These preoccupations, like the associations that embody them, originate from the petty bourgeoisie. In both substance and form, they bear the mark of this social class, its narrow vision of the evils of society and its incapacity to attack the root of the evil and to call capitalism into question. Because the petty bourgeoisie is incapable of attacking capitalism, it tends to formulate its demands morally in terms of good and evil. Ultimately, the prospects of the petty bourgeoisie are limited to making capitalism better and more in tune with humanity and nature. This is both utopian and reactionary. Demonstrations inspired by the political aspirations of the petty bourgeoisie can sometimes lead to partial successes or make the government back down on a particular project depending on the degree of mobilization. However, such successes can only be, at best, partial and leading into a dead end, and, at worst, skewed towards individualistic, conservative or reactionary demands. The adventures and dead-ends of “political ecology” illustrate the profound incapacity of the petty bourgeoisie as a social class to rise up against the general problems facing humanity, be it climate change or the deterioration of the oceans and atmosphere.
The working class, in all its diversity, is the only class capable of transforming the mushy idea of transparency into a real, genuine control over the actions of the capitalist class. It can do so only by leading to its very end the fight for its vital demands based on its class interests. The working class is the only social force at the heart of production, transportation and distribution of material goods. It is present through a whole armada of employees in banks, multinationals and insurance companies, etc., right in the heart of the financial institutions. Only the working class can really control the capitalist class right where its economic power lies. Workers’ control over capitalist enterprises is a first step towards the expropriation of the big bourgeoisie.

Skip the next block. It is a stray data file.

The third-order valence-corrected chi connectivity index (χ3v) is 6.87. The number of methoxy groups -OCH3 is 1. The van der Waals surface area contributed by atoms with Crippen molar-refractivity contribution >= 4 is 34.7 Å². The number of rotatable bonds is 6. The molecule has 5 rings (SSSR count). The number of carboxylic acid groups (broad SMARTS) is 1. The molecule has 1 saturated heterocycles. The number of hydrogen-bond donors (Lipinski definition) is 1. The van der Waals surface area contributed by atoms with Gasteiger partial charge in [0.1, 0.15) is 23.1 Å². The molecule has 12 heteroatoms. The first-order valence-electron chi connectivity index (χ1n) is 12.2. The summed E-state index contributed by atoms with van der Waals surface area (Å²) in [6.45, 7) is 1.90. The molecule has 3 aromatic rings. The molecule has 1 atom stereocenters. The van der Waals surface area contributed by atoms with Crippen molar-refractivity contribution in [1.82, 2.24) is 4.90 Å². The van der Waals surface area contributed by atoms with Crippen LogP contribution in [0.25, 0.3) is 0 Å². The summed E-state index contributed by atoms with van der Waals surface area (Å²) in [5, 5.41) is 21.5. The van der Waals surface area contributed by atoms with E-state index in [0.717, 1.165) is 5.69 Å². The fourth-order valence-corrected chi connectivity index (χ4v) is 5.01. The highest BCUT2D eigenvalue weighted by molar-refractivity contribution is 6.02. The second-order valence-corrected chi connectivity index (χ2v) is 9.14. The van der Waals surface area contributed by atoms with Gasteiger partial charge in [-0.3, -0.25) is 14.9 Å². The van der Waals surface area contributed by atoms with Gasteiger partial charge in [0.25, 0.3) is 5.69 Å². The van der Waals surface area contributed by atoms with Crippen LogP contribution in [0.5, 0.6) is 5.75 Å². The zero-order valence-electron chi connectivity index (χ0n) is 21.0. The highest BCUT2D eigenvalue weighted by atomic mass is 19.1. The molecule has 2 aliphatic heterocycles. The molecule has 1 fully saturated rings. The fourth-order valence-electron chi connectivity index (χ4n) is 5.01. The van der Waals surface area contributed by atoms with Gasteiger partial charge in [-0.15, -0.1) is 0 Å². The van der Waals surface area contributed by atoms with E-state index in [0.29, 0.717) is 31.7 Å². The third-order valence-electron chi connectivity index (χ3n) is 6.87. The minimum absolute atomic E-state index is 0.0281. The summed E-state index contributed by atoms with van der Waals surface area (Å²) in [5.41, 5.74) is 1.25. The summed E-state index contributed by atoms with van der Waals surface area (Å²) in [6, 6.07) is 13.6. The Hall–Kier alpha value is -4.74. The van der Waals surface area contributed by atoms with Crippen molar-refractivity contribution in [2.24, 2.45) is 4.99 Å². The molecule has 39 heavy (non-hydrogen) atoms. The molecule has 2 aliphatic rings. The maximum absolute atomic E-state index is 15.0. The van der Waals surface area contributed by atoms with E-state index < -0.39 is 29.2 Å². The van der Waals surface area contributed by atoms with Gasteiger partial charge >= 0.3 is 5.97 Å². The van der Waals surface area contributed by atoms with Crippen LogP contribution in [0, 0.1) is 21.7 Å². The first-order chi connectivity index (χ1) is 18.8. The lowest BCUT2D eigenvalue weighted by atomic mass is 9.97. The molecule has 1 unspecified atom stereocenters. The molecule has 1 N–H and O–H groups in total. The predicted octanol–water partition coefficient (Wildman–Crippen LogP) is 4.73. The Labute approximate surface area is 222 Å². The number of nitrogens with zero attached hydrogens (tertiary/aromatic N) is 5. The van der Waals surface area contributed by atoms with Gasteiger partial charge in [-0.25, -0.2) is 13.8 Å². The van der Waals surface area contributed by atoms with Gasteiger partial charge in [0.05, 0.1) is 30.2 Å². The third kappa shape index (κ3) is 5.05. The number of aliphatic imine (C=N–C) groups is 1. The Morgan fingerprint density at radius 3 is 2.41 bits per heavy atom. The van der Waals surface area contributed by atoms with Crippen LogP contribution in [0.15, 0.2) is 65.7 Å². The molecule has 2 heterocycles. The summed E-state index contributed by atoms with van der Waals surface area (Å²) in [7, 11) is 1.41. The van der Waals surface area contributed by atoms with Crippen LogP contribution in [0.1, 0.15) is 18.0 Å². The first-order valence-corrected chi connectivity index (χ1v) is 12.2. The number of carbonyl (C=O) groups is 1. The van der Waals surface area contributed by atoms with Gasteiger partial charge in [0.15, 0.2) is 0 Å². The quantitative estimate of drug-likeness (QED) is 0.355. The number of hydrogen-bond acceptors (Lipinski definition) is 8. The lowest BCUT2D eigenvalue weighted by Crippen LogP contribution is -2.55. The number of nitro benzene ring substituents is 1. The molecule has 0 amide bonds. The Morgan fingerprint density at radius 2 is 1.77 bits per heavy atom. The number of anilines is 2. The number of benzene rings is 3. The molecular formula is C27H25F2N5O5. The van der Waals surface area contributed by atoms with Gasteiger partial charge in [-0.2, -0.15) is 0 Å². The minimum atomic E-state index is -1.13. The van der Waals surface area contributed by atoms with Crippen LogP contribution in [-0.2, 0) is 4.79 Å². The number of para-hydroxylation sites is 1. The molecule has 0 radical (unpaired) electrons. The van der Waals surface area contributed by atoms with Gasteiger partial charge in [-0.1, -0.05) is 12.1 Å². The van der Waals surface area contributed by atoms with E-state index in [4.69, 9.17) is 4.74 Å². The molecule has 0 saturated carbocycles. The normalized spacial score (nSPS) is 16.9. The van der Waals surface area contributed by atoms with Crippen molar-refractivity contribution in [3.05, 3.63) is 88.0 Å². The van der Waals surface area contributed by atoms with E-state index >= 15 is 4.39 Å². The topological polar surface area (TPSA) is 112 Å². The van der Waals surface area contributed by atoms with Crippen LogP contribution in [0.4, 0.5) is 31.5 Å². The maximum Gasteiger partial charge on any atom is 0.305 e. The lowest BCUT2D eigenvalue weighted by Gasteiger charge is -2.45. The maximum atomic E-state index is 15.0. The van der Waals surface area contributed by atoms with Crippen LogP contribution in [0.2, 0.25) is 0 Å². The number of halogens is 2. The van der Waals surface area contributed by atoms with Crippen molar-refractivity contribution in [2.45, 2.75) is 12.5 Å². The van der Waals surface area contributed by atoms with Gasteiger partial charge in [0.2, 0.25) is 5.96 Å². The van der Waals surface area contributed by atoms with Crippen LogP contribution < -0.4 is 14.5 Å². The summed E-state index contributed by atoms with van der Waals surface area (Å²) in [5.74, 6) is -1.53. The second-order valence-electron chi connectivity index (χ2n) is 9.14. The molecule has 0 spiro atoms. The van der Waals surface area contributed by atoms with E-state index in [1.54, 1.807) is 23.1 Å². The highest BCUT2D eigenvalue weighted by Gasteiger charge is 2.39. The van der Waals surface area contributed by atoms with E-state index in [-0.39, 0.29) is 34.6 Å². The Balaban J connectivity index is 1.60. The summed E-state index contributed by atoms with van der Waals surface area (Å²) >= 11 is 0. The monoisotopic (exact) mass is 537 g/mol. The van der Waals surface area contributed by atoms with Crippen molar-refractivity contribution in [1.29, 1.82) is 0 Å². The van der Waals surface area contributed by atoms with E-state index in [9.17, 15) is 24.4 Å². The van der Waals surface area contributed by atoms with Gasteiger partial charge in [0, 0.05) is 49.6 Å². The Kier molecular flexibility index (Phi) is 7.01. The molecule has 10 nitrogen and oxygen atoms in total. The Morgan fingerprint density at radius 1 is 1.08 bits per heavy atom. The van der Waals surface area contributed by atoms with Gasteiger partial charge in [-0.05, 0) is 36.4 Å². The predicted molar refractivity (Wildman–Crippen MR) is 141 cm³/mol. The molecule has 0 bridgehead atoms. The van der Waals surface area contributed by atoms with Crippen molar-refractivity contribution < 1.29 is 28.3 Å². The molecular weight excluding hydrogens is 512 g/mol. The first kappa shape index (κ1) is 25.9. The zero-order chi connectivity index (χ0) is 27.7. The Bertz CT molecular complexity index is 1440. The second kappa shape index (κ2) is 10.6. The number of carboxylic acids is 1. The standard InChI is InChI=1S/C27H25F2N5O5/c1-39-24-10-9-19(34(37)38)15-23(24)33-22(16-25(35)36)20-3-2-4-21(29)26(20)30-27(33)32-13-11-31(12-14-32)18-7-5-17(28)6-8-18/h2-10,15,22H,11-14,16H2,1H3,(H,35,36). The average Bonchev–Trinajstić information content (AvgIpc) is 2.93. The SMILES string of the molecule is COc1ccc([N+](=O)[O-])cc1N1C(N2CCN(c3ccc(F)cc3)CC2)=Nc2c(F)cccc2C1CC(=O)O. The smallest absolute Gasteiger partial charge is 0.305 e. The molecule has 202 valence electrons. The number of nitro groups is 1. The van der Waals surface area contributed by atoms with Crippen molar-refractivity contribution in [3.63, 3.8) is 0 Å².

The lifting of business confidentiality and trade secrets and workers’ control over production and banks may seem farfetched today, but they are as inscribed in the logic of workers’ demands as are the sharing out of work among all and the sliding scale of wages and pensions. Workers’ control gives these demands full meaning and also makes them possible. That’s why it’s necessary to formulate these demands, to consider them as the base of a working-class program for current and future struggles. To paraphrase Trotsky, even if this program does not correspond to the current state of mind of the workers, it corresponds to what is objectively necessary.
It goes without saying that revolutionary communists must find ways of clearly expressing these demands and making them understandable. They must take into consideration the prevailing concerns of the day, whether they be political or economic, in order to anticipate the future when the working class will mobilize.
Revolutionary communists must learn to use current affairs and all the damage caused by decaying capitalism not to remain confined to partial solutions or, worse, offer dead ends.
The only thing that must guide us is the profound conviction that the proletariat is the only force capable of overthrowing the power of the bourgeoisie and sparing humanity from heading backwards, either slowly or brutally, into barbarism.